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At the beginning of class, many yoga teachers suggest that students have a strap nearby, “in case they need it.” The subtext is: if you’re not flexible, use a strap as an extension of your arms or legs. Yes, yoga straps offer valuable benefits for those with limited flexibility, but knowing how to use a yoga strap in your practice can also be a great tool for building strength and accessing often-overlooked muscles.

This sequence illustrates some energizing options for incorporating a yoga strap into your vinyasa flow and focuses on increasing mobility in the spine and shoulders. Knowing how to use a yoga strap also increases muscular resistance throughout the core and in the arms, which can improve strength, alignment, and range of motion throughout your entire body.

How to use a yoga strap in your vinyasa practice

(Photo: Courtesy of Ingrid Yang)

Wide-Stance Mountain Pose (Tadasana)

Begin by standing tall with your feet about two feet apart for a strong, supportive base. Grasp the strap with both hands at chest height, about one-and-a-half-times wider than your shoulders. Reach the strap overhead with straight elbows, keeping the strap taut. Feel the resistance of the strap between both hands and engage your arm muscles, especially your triceps. Stay in this position for 3-5 breaths.

(Photo: Courtesy of Ingrid Yang)

Side Stretches and Twists in Mountain (Tadasana)

Maintain tension in the strap as you lean into a right side bend. Hold it taut between your hands and keep your top arm engaged as you extend to the right side. Hold for a breath, then side-bend to the left. Hold on each side for one breath cycle. Return to center. To twist, rotate your torso to the right, keeping your hips squared and stable, holding for one breath. Return to center and twist to the left for another breath cycle.

(Photo: Courtesy of Ingrid Yang)

Warrior I (Virabhadrasana I)

From Tadasana with the arms lifted, step your right foot back, grounding through the outer edge of the foot. Press upward with your arms as you bend your left knee into the warrior lunge. Be sure you are not overextend the arms behind your head, but keep the arms in line with your ears so you do not strain your shoulder joints. Hold for 3 breath cycles.

Warrior I Side Stretch
(Photo: Courtesy of Ingrid Yang)

Warrior I (Virabhadrasana I) Side Stretch

With your left foot forward in Warrior I, bend at the waist, lowering your left hand toward your left hip to stretch through your right side. Maintain tension in the strap with your right hand to counteract the pull of your left hand. Stretch to lengthen both sides while keeping the strap taut. Hold here for 2-3 breath cycles.  Return to Warrior I.

Warrior 1 with a Twist using a strap
(Photo: Courtesy of Ingrid Yang)

Warrior I (Virabhadrasana I) with a Twist

Stand in Warrior I with the strap overhead. Rotate your torso to the left, maintaining the engagement of the strap between your hands. Just as in Tadasana, initiate the twist from your spine, not your hips.  Your pelvis should remain fairly squared to the front of the mat. Hold here for 2-3 breaths. Your arms are definitely feeling this now! Feel free to rest your hands down for a few breaths before moving into the next pose.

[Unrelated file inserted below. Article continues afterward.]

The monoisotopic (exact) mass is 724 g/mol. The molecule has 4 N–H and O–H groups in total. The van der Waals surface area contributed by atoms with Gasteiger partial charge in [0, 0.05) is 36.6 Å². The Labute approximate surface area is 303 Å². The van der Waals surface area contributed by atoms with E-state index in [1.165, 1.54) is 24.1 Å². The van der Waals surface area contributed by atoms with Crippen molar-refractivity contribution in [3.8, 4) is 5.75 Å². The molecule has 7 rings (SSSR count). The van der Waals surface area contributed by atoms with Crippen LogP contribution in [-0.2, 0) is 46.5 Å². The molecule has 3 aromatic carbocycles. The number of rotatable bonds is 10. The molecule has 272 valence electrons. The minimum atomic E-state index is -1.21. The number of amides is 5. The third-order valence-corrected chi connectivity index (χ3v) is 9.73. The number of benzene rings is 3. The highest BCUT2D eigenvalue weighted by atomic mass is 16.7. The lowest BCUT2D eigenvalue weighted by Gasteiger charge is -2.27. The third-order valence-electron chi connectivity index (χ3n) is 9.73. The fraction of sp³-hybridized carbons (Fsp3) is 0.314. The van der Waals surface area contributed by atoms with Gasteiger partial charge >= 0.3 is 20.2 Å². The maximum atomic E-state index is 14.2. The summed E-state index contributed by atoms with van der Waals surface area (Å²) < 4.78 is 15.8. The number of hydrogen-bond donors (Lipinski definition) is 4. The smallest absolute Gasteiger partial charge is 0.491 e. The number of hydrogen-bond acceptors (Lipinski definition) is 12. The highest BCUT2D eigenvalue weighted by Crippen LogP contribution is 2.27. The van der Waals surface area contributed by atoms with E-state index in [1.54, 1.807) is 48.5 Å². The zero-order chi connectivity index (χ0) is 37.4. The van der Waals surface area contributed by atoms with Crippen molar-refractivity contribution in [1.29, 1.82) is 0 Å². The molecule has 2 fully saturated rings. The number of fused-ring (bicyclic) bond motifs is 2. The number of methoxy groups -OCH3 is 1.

reverse warrior with strap
(Photo: Courtesy of Ingrid Yang)

Viparita Virabhadrasana (Reverse Warrior)

Here’s where it really gets fun. (As if you weren’t having fun already!) From Warrior I, pivot on your right heel and turn your body to face the long side of the mat for Warrior II,   Bending at the waist, and keeping the strap taut, lower your right hand toward your outer right knee. Allow this leverage to tilt your left hand toward the sky. Use the resistance of the strap to elongate both sides of your waist, making space for your breath. Hold for 2-3 breaths. Return to Warrior II

(Photo: Courtesy of Ingrid Yang)

Parsvakonasana (Extended Side Angle Pose)

From Warrior II, with your arms overhead and your strap stretched between your hands, reach forward and lower your left hand down toward the inside of your left knee. Use your top (right) hand to create tension in the strap and increase your side stretch. Turn your gaze up, forward, or down. Hold for 2-3 breaths. Return to Warrior II

(Photo: Courtesy of Ingrid Yang)

Virabhadrasana III (Warrior III)

Challenge pose! (Skip this if your energy is low.) From Warrior II, pivot on the ball of your right foot, and rotate your torso and hips toward your front foot by pivoting on the ball of your right (back) foot. Lift your back foot off the ground while flexing forward over your front leg. Raise your back leg to hip height, lowering your chest, and put all of your body weight into your front leg. Reach your arms overhead, with the strap tight between your hands. Hold here for 1-2 breath cycles.

(Photo: Courtesy of Ingrid Yang)

High Lunge with Chest Stretch

Step back from Warrior III into Crescent Lunge. Stretch your arms up to the sky and shine your heart up. If your shoulders feel unrestricted, reach the strap in your hands back toward your buttocks. This may require you to widen your hand placement. Hold here for 2-3 breaths.

(Photo: Courtesy of Ingrid Yang)

High Lunge Folded Forward

With your arms still behind you, bend at the hips to dip your chest forward. Reach your arms to the sky for a deeper chest stretch. If you prefer, you can let go of the strap altogether and lower your hands to the ground. Hold here for 2-3 breaths.

(Photo: Courtesy of Ingrid Yang)

Balasana (Child’s Pose)

Set the strap aside and rest in Child’s Pose before you repeat this sequence on the other side. Once you are comfortable using the strap in a vinyasa flow, you may decide to practice this sequence by moving through each posture with one breath. To cool down after this heat-building vinyasa sequence, try Rocky Heron’s restorative sequence with a strap.